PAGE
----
One of our recurring activities over the past few years was, in collaboration with Nanex, to point out the countless mini-flash crashes that take place almost on a daily basis across the equity market. Although not as dramatic as the far more popular major flash crashes of May 2010 or August 2015, these recurring events merely served to underscore just how broken and fragment the market plagued by HFTs has become.
And while the HFT lobby was quick to point out that mini flash crashes do not really take place and it is all just a fabrication by the "anti-HFT crusaders", moments ago the SEC validated our previous observations, when it announced that Merrill Lynch has agreed to pay a $12.5 million penalty for unleashing at least 15 mini flash crashes between 2012 and 2014, as a result of maintaining "ineffective trading controls that failed to prevent erroneous orders from being sent to the markets."
An SEC investigation found that Merrill Lynch caused market disruptions on at least 15 occasions from late 2012 to mid-2014 and violated the Market Access Rule because its internal controls in place to prevent erroneous trading orders were set at levels so high that it rendered them ineffective. For example, Merrill Lynch applied a limit of 5 million shares per order for one stock that only traded around 79,000 shares per day. Other trading strategies had limits set as high as 25 million shares, which Merrill Lynch reduced to 50,000 shares after the SEC’s investigation began.
According to the SEC’s order instituting a settled administrative proceeding, the erroneous orders that passed through Merrill Lynch’s internal controls caused certain stock prices to plummet and then suddenly recover within seconds. Among the mini-flash crashes were 99-percent drops in the stocks of Anadarko Petroleum Corporation on May 17, 2013, and Qualys Inc. on April 25, 2013. Another order led to a nearly 3-percent decline in Google’s stock in less than a second on April 22, 2013.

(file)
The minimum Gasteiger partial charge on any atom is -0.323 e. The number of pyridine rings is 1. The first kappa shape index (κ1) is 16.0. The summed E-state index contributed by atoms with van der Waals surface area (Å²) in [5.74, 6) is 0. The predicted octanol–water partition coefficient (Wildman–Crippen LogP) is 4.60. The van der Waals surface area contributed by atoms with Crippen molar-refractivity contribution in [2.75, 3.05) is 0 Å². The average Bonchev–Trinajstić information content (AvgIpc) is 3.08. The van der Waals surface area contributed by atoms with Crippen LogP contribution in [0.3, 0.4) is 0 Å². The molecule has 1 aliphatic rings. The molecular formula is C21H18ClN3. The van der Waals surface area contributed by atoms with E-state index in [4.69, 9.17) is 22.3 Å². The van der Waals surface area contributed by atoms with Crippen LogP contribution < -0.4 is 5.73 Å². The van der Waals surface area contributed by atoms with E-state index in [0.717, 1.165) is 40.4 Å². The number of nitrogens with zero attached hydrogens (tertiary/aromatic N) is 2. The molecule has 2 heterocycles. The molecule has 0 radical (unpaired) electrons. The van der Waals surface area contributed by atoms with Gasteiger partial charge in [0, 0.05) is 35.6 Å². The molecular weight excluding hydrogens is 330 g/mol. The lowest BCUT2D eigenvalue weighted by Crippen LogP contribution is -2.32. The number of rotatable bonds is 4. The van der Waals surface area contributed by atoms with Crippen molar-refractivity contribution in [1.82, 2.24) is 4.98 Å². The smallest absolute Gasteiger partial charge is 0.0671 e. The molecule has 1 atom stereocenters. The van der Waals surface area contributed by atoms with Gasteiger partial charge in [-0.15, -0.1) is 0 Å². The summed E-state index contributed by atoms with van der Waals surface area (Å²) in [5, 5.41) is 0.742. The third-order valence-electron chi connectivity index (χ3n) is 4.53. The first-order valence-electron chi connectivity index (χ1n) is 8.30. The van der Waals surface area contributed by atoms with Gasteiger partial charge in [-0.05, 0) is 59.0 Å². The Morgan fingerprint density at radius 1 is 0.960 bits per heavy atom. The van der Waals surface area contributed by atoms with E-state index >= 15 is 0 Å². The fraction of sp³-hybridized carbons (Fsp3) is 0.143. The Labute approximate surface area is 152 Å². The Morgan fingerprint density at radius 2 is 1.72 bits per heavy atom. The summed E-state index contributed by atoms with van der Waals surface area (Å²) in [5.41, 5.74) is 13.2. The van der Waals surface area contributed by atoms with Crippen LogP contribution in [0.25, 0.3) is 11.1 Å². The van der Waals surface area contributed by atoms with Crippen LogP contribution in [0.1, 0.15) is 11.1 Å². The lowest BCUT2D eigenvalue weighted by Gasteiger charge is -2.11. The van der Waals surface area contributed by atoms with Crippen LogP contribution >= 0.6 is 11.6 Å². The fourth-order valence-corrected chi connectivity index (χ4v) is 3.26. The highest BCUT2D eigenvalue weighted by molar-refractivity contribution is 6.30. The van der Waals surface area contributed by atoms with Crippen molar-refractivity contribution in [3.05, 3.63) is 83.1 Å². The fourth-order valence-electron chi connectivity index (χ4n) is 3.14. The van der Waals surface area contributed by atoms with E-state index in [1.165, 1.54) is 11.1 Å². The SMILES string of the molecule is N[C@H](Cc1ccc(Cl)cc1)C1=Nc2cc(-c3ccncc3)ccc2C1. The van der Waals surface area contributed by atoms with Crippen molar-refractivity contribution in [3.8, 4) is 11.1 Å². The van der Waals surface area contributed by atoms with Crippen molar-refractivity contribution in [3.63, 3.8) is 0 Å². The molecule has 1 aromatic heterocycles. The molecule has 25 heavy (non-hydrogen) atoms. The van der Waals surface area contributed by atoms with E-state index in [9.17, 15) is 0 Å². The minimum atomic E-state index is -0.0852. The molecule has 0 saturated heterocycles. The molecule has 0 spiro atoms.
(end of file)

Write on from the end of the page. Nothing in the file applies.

We vividly recall the Anadarko flash crash, prominent featured in a blog post on May 17, 2013 titled "How A Last Second Flash Crash Pushed The S&P 500 From 1,667 To 1,666."
“Mini-flash crashes, such as those caused by Merrill Lynch, can undermine investor confidence in the markets,” said Andrew Ceresney, Director of the SEC Enforcement Division. “It is essential that broker-dealers with market access have reasonable controls to prevent erroneous orders that disrupt trading.”
What investor confidence? What markets? Between HFTs and central banks, neither exists any more.
Robert Cohen, Co-Chief of the SEC Enforcement Division’s Market Abuse Unit, added, “This is the highest-ever SEC penalty for violations of the Market Access Rule. Despite multiple red flags, Merrill Lynch failed to evaluate adequately whether its controls were reasonably designed and failed to fix the problems quickly.”
Considering that $12.5 million is a fraction of the profits the BofA trade desk generated with these forced "stop hunts", which is what ultimately these trading practices were, we are certain that absolutely nothing will change and that "mini" flash crashes will continue further "undermining investor confidence in the market", especially since the next crash will have to be blamed on HFTs to deflect anger and attention from the true culprit: central banks.